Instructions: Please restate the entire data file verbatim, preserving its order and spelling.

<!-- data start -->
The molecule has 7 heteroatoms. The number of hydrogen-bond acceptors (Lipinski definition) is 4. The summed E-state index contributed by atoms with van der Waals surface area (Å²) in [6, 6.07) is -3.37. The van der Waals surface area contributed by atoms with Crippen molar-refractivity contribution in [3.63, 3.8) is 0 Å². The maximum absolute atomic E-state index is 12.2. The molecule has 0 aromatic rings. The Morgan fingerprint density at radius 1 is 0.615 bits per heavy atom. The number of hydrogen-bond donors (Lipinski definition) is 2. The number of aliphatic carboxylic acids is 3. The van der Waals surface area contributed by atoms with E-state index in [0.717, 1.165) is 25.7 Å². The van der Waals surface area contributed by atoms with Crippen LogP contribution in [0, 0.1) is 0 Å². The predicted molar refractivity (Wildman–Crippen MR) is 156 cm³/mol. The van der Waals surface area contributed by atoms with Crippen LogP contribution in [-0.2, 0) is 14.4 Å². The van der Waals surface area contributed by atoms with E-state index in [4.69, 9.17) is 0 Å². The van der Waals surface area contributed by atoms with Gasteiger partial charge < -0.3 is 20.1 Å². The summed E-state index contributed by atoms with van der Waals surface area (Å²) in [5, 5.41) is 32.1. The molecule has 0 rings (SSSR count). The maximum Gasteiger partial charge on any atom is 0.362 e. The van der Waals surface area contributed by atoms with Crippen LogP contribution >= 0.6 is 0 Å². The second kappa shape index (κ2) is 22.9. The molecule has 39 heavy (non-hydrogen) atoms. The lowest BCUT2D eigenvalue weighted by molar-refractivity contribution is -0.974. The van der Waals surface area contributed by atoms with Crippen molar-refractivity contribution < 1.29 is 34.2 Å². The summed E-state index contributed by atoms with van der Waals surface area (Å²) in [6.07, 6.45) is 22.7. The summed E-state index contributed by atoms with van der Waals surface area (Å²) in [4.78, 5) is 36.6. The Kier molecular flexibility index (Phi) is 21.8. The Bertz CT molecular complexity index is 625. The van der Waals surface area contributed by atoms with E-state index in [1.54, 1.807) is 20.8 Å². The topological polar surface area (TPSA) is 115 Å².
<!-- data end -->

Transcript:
The molecule has 7 heteroatoms. The number of hydrogen-bond acceptors (Lipinski definition) is 4. The summed E-state index contributed by atoms with van der Waals surface area (Å²) in [6, 6.07) is -3.37. The van der Waals surface area contributed by atoms with Crippen molar-refractivity contribution in [3.63, 3.8) is 0 Å². The maximum absolute atomic E-state index is 12.2. The molecule has 0 aromatic rings. The Morgan fingerprint density at radius 1 is 0.615 bits per heavy atom. The number of hydrogen-bond donors (Lipinski definition) is 2. The number of aliphatic carboxylic acids is 3. The van der Waals surface area contributed by atoms with E-state index in [0.717, 1.165) is 25.7 Å². The van der Waals surface area contributed by atoms with Crippen LogP contribution in [0, 0.1) is 0 Å². The predicted molar refractivity (Wildman–Crippen MR) is 156 cm³/mol. The van der Waals surface area contributed by atoms with Crippen LogP contribution in [-0.2, 0) is 14.4 Å². The van der Waals surface area contributed by atoms with E-state index in [4.69, 9.17) is 0 Å². The van der Waals surface area contributed by atoms with Gasteiger partial charge < -0.3 is 20.1 Å². The summed E-state index contributed by atoms with van der Waals surface area (Å²) in [5, 5.41) is 32.1. The molecule has 0 rings (SSSR count). The maximum Gasteiger partial charge on any atom is 0.362 e. The van der Waals surface area contributed by atoms with Crippen LogP contribution >= 0.6 is 0 Å². The second kappa shape index (κ2) is 22.9. The molecule has 39 heavy (non-hydrogen) atoms. The lowest BCUT2D eigenvalue weighted by molar-refractivity contribution is -0.974. The van der Waals surface area contributed by atoms with Crippen molar-refractivity contribution < 1.29 is 34.2 Å². The summed E-state index contributed by atoms with van der Waals surface area (Å²) in [6.07, 6.45) is 22.7. The summed E-state index contributed by atoms with van der Waals surface area (Å²) in [4.78, 5) is 36.6. The Kier molecular flexibility index (Phi) is 21.8. The Bertz CT molecular complexity index is 625. The van der Waals surface area contributed by atoms with E-state index in [1.54, 1.807) is 20.8 Å². The topological polar surface area (TPSA) is 115 Å².